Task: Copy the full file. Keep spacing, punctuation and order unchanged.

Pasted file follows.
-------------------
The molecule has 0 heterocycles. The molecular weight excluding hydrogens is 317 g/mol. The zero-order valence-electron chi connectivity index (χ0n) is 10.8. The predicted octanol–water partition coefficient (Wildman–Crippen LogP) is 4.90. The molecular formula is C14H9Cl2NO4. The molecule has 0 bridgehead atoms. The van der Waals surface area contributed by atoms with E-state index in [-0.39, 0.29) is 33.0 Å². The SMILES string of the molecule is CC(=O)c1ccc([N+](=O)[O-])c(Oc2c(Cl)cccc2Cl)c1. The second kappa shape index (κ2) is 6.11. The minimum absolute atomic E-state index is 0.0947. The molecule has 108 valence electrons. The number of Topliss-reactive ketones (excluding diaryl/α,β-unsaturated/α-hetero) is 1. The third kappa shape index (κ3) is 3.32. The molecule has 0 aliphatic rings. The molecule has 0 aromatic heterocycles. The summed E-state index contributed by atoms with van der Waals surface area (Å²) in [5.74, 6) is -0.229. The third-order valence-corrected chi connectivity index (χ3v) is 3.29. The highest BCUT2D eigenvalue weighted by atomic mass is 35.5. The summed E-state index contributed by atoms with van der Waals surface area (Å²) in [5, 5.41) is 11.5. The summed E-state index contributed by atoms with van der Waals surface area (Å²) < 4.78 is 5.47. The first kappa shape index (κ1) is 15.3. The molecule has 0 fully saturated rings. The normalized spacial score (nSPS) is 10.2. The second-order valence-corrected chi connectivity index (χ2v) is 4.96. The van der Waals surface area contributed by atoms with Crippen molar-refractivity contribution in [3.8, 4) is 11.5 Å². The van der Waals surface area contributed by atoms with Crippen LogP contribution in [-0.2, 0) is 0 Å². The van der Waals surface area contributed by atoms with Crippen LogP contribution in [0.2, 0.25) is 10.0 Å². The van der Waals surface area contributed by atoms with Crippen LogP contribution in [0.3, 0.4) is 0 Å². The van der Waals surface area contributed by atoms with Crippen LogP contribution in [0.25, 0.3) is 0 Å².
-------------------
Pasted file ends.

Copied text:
The molecule has 0 heterocycles. The molecular weight excluding hydrogens is 317 g/mol. The zero-order valence-electron chi connectivity index (χ0n) is 10.8. The predicted octanol–water partition coefficient (Wildman–Crippen LogP) is 4.90. The molecular formula is C14H9Cl2NO4. The molecule has 0 bridgehead atoms. The van der Waals surface area contributed by atoms with E-state index in [-0.39, 0.29) is 33.0 Å². The SMILES string of the molecule is CC(=O)c1ccc([N+](=O)[O-])c(Oc2c(Cl)cccc2Cl)c1. The second kappa shape index (κ2) is 6.11. The minimum absolute atomic E-state index is 0.0947. The molecule has 108 valence electrons. The number of Topliss-reactive ketones (excluding diaryl/α,β-unsaturated/α-hetero) is 1. The third kappa shape index (κ3) is 3.32. The molecule has 0 aliphatic rings. The molecule has 0 aromatic heterocycles. The summed E-state index contributed by atoms with van der Waals surface area (Å²) in [5.74, 6) is -0.229. The third-order valence-corrected chi connectivity index (χ3v) is 3.29. The highest BCUT2D eigenvalue weighted by atomic mass is 35.5. The summed E-state index contributed by atoms with van der Waals surface area (Å²) in [5, 5.41) is 11.5. The summed E-state index contributed by atoms with van der Waals surface area (Å²) < 4.78 is 5.47. The first kappa shape index (κ1) is 15.3. The molecule has 0 fully saturated rings. The normalized spacial score (nSPS) is 10.2. The second-order valence-corrected chi connectivity index (χ2v) is 4.96. The van der Waals surface area contributed by atoms with Crippen molar-refractivity contribution in [3.8, 4) is 11.5 Å². The van der Waals surface area contributed by atoms with Crippen LogP contribution in [-0.2, 0) is 0 Å². The van der Waals surface area contributed by atoms with Crippen LogP contribution in [0.2, 0.25) is 10.0 Å². The van der Waals surface area contributed by atoms with Crippen LogP contribution in [0.3, 0.4) is 0 Å². The van der Waals surface area contributed by atoms with Crippen LogP contribution in [0.25, 0.3) is 0 Å².